Santa Rosa, CA – January 5, 2022 – Officials with the County of Sonoma Department of Transportation and Public Works today provided an update to the Board of Supervisors regarding the county’s Pavement Preservation Program and Long Term Roads Plan, consistent with the Resilient Infrastructure pillar of the county’s Five-Year Strategic Plan to make critical investments in the county road network.
Between 2012 and 2021, 412 miles of roads were repaved at a cost of $128.8 million, representing 30 percent of the county-maintained road system. An additional 43 miles is planned for repaving in 2022 and 2023 at a proposed budget of $40.5 million, including a combination of county General Funds and PG&E settlement funds.
“Our Board has made a historic investment in our local infrastructure, and this report validates that commitment,” said Second District Supervisor David Rabbitt. “These projects are fundamental to public safety and access to services, and are vital to our economic development, including local agriculture, recreation and tourism industries. While we should be proud of our progress, the report also reminds us how much work and investment remains to improve county roads, particularly in rural areas.”
According to the Metropolitan Transportation Commission, Sonoma County’s Pavement Condition Index improved eight points since 2012, from 44 to 52 out of 100. The county’s primary road network of minor arterials and major collectors was determined to be in good condition with an average PCI of 76. The county’s minor collectors and local roads are considered to be in poor condition with a PCI of 55 and 39, respectively. Projections indicate that an additional $4.3 million of minimal annual investment would be required to prevent further road network decline over the next ten years, however the Department was successful in improving the PCI with less funding than originally projected from the 2014 report.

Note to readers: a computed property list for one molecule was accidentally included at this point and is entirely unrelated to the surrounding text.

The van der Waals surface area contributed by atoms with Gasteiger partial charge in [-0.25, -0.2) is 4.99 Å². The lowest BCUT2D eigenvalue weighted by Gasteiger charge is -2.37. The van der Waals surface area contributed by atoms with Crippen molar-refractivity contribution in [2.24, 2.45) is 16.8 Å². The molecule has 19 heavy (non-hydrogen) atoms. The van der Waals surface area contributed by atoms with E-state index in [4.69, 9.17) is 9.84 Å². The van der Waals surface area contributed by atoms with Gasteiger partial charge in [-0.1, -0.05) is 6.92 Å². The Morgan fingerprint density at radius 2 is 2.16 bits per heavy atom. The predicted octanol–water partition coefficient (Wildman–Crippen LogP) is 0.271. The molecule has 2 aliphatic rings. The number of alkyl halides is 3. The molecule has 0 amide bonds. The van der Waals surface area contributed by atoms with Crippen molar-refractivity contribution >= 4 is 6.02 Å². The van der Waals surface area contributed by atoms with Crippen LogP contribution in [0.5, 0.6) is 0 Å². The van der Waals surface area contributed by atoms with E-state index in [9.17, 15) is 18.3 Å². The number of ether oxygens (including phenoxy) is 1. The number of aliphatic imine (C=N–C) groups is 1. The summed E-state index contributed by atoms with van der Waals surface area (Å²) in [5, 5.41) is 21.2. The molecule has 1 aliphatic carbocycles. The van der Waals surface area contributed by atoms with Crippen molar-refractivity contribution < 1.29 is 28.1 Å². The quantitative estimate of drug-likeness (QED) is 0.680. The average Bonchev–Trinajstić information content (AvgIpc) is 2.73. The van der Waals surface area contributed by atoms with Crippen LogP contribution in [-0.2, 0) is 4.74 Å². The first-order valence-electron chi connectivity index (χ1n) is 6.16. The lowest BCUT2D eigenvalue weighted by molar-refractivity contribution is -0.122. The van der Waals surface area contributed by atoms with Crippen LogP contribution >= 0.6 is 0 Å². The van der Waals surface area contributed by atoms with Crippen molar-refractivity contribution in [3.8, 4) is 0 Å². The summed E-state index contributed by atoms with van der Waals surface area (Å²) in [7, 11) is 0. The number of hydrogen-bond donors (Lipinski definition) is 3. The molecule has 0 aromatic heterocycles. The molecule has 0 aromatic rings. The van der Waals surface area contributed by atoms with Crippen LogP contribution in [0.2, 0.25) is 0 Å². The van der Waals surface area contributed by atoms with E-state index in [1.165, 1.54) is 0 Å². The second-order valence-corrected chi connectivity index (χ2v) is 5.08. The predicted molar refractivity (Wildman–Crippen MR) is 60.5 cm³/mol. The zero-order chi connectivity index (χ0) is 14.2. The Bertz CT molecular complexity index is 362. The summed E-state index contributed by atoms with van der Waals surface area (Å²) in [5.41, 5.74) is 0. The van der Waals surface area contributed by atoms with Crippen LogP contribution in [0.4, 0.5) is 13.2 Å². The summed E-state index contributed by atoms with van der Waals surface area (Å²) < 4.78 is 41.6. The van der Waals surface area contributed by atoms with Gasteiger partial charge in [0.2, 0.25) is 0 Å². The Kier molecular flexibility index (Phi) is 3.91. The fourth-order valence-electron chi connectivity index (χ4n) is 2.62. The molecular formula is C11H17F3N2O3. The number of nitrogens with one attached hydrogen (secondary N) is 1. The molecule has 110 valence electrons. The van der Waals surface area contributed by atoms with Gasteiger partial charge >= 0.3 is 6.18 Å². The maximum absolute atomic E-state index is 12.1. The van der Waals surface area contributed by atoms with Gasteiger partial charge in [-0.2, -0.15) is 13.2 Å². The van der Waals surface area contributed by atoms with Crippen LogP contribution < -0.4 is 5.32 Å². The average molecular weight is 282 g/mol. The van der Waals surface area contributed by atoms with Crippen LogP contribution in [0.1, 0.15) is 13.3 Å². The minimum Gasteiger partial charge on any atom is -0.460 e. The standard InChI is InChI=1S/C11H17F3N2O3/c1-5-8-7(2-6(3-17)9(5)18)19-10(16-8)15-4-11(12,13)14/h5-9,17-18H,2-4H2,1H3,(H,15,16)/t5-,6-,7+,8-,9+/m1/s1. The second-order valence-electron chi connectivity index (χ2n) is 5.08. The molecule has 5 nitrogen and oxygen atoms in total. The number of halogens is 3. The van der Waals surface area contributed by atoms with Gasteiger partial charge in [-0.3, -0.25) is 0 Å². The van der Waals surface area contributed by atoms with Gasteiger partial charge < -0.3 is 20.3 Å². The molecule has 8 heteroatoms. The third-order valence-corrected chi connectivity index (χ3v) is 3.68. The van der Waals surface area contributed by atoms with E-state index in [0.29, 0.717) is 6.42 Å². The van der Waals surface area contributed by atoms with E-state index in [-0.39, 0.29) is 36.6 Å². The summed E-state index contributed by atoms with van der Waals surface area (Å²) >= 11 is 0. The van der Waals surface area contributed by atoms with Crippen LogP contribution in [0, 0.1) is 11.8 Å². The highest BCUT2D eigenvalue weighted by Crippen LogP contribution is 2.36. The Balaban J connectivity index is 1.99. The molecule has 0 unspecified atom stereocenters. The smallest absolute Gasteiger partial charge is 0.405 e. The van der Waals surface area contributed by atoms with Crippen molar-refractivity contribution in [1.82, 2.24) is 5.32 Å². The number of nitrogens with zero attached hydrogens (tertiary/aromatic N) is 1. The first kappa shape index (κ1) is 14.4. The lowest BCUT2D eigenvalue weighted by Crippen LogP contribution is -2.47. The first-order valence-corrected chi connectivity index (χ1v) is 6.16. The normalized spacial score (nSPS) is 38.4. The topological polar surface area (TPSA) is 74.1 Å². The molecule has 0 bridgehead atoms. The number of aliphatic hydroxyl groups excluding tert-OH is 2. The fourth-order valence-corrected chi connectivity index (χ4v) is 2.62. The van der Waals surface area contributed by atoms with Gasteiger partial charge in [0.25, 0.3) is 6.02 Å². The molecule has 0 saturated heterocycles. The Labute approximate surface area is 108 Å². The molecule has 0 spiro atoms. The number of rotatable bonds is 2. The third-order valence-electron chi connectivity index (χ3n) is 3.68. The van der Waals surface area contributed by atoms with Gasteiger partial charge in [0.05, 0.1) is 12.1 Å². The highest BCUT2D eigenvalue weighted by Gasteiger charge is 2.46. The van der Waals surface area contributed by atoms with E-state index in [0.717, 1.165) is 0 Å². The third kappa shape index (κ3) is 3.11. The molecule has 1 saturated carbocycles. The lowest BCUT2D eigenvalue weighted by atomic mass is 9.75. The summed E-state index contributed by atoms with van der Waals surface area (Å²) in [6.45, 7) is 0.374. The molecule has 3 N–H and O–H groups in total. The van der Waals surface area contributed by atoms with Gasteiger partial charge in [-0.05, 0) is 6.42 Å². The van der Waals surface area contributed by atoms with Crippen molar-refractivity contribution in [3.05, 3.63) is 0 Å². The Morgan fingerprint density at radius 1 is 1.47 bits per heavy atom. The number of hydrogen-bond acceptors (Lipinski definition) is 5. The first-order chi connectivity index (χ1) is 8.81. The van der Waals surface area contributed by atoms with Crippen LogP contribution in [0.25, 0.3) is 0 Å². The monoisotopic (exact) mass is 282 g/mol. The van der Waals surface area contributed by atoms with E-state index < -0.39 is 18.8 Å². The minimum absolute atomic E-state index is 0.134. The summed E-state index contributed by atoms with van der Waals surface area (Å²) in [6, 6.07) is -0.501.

Sonoma County uses a combination of corrective maintenance and pavement preservation to take care of 1,368 miles of roads and 328 bridges, which is the largest road network in the San Francisco Bay Area. Because state gas tax (SB1) funding for roads is distributed based on the number of vehicle registrations rather than the number of road miles, rural counties receive disproportionately less road funding. Other funding sources for county road repairs include the Measure L transient occupancy tax and Measure M sales tax.
In 2012, the Sonoma County Board of Supervisors began using General Funds to bolster pavement preservation efforts and today contributes more to road repairs than any other California counties. By 2023, the Board will have invested more than $169 million of discretionary dollars in road improvements and completed 456 miles of pavement preservation and rehabilitation projects throughout the county.
The Sonoma County Long Term Roads Plan was approved by the Board of Supervisors in 2014 to establish a methodology for selecting roads and outline a funding strategy. Approved projects are developed using the Road Evaluation Framework, combining real-world observations with modeling software to help determine the most critical infrastructure needs and most efficient use of funds across an equitable distribution of work throughout the county. Roads are identified based on attributes including average daily traffic, pavement condition, relevance to bike and bus modes of travel and relevance to public safety facilities.
The Department of Transportation and Public Works maintains a list of requested road projects as part of the Pavement Preservation Program. Residents may submit their road for consideration by calling (707) 565-2231 or by email to TPW@Sonoma-County.org.
Materials and information related to the Sonoma County Long Term Roads Plan update is available here: